In Grand Lodge of Kentucky Free and Accepted Masons, et al. v. City of Taylor Mill et al., No. 2015-CA-001617-MR (Ky. App. Feb. 10, 2017) the Kentucky Court of Appeals held that the real property owned by a non-profit organization but occupied by senior citizens as their residence is subject to ad valorem taxation and not subject to the charitable exemption found in Section 170 of the Kentucky Constitution.

Grand Lodge of Kentucky Free and Accepted Masons (“Grand Lodge”) is a recognized public charity and generally receives the constitutional exemption from property taxes on real property it owns and occupies, as guaranteed by Section 170 of the Kentucky Constitution. The property at issue in this case is a 24-acre tract of real property that Grand Lodge leases to Masonic Retirement Village of Taylor Mill, Inc. (“MRV”). MRV is a nonprofit organization with a purpose of providing and maintaining affordable housing to senior citizens. It established a retirement community in the city of Taylor Mill, Springhill Village, which is located on the real property MRV leases from Grand Lodge.

Springhill Village consists of forty-eight residential units that are available to senior citizens over age fifty-five who could afford to purchase the unit. An individual interested in acquiring a unit would execute a “Resident Agreement” whereby the resident would agree to pay an entrance fee of $151,000 to $252,000. The resident retained exclusive right of possession to the unit during the term of the Resident Agreement, which terminated only upon death, mental or physical inability of the resident to inhabit the unit, resident relocation to a nursing home, or the resident’s thirty-day notice to terminate the agreement. After termination, the resident could be entitled to a refund of certain amounts of the entrance fee.

The Department of Revenue (“Department”) had long viewed Springhill Village as exempt from property taxation because it was owned by Grand Lodge, a charity. In 2011, Taylor Mill and Kenton County filed a petition for declaratory judgment in Kenton Circuit Court against the Department and the Kenton County Property Valuation Administrator (“PVA”), arguing that the residential units in Springhill Village were leased or transferred to private individuals and should be subject to property tax. The Kenton County Circuit Court agreed and held that the individual units were subject to property tax based on their fair market value.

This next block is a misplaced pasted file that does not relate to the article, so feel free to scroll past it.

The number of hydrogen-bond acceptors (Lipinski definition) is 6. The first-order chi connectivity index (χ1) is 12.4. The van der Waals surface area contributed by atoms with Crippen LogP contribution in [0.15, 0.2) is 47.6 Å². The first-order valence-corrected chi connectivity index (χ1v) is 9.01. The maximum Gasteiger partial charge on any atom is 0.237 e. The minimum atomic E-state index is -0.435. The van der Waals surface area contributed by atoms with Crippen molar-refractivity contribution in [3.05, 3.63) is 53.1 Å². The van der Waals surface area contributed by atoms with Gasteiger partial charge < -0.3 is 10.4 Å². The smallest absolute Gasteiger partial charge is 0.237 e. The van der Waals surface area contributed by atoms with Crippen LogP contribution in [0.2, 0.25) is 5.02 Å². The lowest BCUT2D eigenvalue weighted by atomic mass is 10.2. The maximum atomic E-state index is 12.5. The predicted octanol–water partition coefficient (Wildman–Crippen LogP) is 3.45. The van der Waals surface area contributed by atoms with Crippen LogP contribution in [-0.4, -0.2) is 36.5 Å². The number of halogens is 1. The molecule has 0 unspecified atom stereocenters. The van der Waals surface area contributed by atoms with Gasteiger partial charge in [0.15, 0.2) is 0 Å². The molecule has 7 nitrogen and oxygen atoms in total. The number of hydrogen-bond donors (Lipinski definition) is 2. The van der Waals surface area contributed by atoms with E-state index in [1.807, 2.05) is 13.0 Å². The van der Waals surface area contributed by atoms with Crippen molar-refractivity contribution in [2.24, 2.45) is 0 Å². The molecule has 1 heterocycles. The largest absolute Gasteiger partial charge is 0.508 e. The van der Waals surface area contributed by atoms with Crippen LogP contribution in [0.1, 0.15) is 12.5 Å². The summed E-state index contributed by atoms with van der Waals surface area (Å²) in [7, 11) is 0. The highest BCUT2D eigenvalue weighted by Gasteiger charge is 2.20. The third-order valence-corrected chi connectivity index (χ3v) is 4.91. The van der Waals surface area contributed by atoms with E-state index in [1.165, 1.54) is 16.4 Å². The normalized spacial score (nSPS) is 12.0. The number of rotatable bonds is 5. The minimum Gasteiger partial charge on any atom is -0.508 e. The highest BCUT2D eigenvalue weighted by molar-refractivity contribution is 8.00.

The PVA issued tax assessments to each resident in 2012, 2013, and 2014, which the residents appealed to the Kentucky Board of Tax Appeals (“Board”). The Board found that the real property as a whole was exempt under the charitable property exemption because Grand Lodge and MRV were both public charities. The Board also found that the residents’ possessory interests were not enough to subject them to property tax. Taylor Mill and Kenton County appealed the result by filing an original action in Kenton Circuit Court, which held that the individual residents were non-exempt entities who would be subject to property tax. The Kenton Circuit Court reasoned that the rights held by the individual residents were significant and the individual units could not be exempt from tax. The Court then held that the total value of the residents’ interests in the 48 units was $6,491,000. The residents appealed to the Kentucky Court of Appeals.

The Court of Appeals first held that the residents, not Grand Lodge or MRV, were the occupants of the property for purposes of the constitutional tax exemption. The Court explained that the Resident Agreements gave the residents exclusive rights to occupy the property during the term of the agreement in exchange for consideration. The Court further held that there is no “occupancy” interest in real property, and that occupancy was instead a result of possession of real property. Thus, this possessory interest was enough to subject the residents to property tax under Section 170 and KRS 132.195.

However, the Court of Appeals went on to hold that the individual units should be considered as leaseholds for purposes of valuation. The Court explained that “[t]he law is well-settled that a leasehold’s fair market value for taxation purposes is obtained by subtracting the fair market value of the real property with the leasehold from the fair market value of the real property without the leasehold.” The Court held that the PVA had not used that formula to obtain the property tax assessments, and thus vacated the assessments. Therefore, the Court directed the PVA to “obtain the fair market value of the Resident’s specific property interest by subtracting the fair market value of the particular unit with the Resident’s leasehold from the fair market value of the unit without the leasehold. The difference constitutes the fair market value of the Resident’s possessory interest in that specific unit for ad valorem taxation purposes.”

This case should be of interest to any public charity in Kentucky who may lease property to private entities or individuals. However, the case is particularly relevant to retirement communities, nursing homes, or low-income housing organizations that structure their real property units in a similar manner to Grand Lodge and MRV. This case has affirmed the notion that a charitable purpose alone is not enough to obtain a tax exemption for property owned by a charity if it is occupied by a private person. That said, the Court has given some relief to taxpayers who occupy such properties. Individual residents should review their tax assessments carefully to ensure that they are being taxed on the value of the property as a leasehold, not as an owner-occupied property.